AT FIRST a little euphoria, then feelings of responsibility, followed by humbleness, but now it is down to work: this is how Václav Mika, who previously managed a private television network and a radio station, described his feelings upon being selected to head Slovakia’s public broadcaster, Radio and Television of Slovakia (RTVS). Mika has now joined Slovakia’s long roll-call of general directors since 1989, replacing Miloslava Zemková, who in June was ousted by the new government after just 18 months in the job.
Mika was elected by the 150-seat parliament in a secret vote on August 1. Of the 95 deputies present, 74 voted in favour of him. But his appointment comes amid an unresolved debate over the legitimacy of Zemková’s dismissal. She has challenged that decision at the Constitutional Court.
Opposition parties Freedom and Solidarity (SaS), the Slovak Democratic and Christian Union (SDKÚ), Most-Híd and the Christian Democratic Movement (KDH) boycotted the vote, calling it a political masquerade. KDH MP Radoslav Procházka said that the pending Constitutional Court decision might “reshuffle the cards” with regards to the appointment of the new RTVS head, according to the SITA newswire.
Nevertheless, Mika, who is the public broadcaster’s tenth general director in the 19 years since Slovak independence, took up the job immediately. The Ministry of Culture commented that “he is an undoubted expert” and said that the culture minister believes Mika will be more successful in the position than his predecessors.
After his first day in the job, on August 3, Mika said that before initiating any big changes in RTVS management he wants to learn more about what he called the real condition of the broadcaster and its personnel, at both technical and financial levels.
“If the television broadcasting is functional and credible and will be watched, and if the viewers remain loyal to it, then I will feel much more comfortable in my position and perhaps even firmer,” Mika responded when asked whether he would be the first general director to complete a full term at the public broadcaster.
One can shed the label of political nominee only through one’s work, Mika said, adding that if the public finds that the broadcaster looks different and functions without scandals he would be happy, according to SITA.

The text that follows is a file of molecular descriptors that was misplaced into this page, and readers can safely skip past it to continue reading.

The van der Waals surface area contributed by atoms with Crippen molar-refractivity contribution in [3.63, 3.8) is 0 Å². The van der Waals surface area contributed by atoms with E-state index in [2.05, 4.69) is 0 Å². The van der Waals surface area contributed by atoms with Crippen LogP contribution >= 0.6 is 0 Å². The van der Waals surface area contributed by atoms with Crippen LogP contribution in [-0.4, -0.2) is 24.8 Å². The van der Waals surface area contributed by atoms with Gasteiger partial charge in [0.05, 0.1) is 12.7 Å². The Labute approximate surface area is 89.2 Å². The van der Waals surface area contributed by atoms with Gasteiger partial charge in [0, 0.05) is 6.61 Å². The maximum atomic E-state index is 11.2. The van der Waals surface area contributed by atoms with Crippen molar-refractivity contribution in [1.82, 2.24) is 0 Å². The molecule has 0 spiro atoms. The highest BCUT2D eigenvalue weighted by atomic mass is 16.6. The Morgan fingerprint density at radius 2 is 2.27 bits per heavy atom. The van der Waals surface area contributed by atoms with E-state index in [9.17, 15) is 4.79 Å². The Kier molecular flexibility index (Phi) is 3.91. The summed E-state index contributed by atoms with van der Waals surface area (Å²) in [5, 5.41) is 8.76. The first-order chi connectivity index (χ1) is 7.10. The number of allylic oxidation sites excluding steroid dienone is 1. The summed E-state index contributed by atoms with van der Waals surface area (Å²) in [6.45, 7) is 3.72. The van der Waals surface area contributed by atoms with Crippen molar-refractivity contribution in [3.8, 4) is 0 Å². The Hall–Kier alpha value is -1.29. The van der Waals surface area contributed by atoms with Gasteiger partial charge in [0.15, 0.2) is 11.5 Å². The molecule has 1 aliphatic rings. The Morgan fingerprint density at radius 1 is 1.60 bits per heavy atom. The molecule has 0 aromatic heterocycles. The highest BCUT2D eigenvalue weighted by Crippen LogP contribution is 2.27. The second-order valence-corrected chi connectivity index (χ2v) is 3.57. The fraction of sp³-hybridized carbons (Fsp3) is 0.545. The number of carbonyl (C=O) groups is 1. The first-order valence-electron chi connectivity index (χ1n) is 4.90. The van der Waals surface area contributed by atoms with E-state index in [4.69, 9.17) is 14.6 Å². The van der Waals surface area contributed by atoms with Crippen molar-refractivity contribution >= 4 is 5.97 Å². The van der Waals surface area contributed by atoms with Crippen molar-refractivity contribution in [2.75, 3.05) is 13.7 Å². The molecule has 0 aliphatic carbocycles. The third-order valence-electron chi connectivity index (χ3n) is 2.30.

Mika, the former director of private broadcasters TV Markíza and Rádio Expres, was chosen by MPs from among a pool of 11 candidates. The head of the state-run newswire TASR, Jaroslav Rezník, was widely seen as his main rival. But in the event, Rezník received only two votes; film director and producer Iľja Ruppeldt received three and television sports presenter Pavel Jacz got a single vote, with eight of the 95 votes ruled invalid.
Zemková’s five-year appointment to manage RTVS was cut short by a secret vote by MPs in June, after the ruling Smer party insisted that she be sacked for what it called her failure as director to inform the governing body of the broadcaster about the launch of a crucial tender. Zemková, who oversaw the 2010/2011 merger of Slovak Radio (SRo) and Slovak Television (STV) into a single broadcaster, responded that there were no legal grounds for her dismissal and filed a complaint with the Constitutional Court.
Procházka said that by electing the new general director of RTVS before the Constitutional Court had ruled on Zemková’s complaint, parliament risks chaos over who is the rightfully elected general director. Procházka referred to another recent decision by the court in which it ruled that Dušan Muňko had in 2010 been removed unlawfully from his position as general director of the state-run social insurer Sociálna Poisťovňa. Muňko has since been reinstalled to the position and Procházka argued that this could end up being a very similar situation, according to SITA.
Mika’s vision for RTVS
Mika said he wants to focus on RTVS’s loss of TV viewers, but is content with its number of radio listeners. He would like to modify the broadcaster’s news reporting, yet wants to retain its current professional staff, claiming they would be difficult to replace.
As for potentially unpopular measures, Mika responded that such measures are always needed yet he believes that they will not impact programme development. However, he plans to examine and revise any potentially disadvantageous contracts and obligations made under the previous management, and said he would take a closer look at activities that are not crucial for the existence of the broadcaster but which it is still paying for, SITA reported.
When commenting on RTVS’ news reporting, he said that it is a rather “big mission” and that it should be richer in terms of information, adding that the main point is not when the news programmes are broadcast but rather their content.
Mika has also said that the STV news department uses outdated technology, something he says he has the necessary experience to address, since TV Markíza upgraded its technology under his management, according to SITA.
Roman Cuprik contributed to this story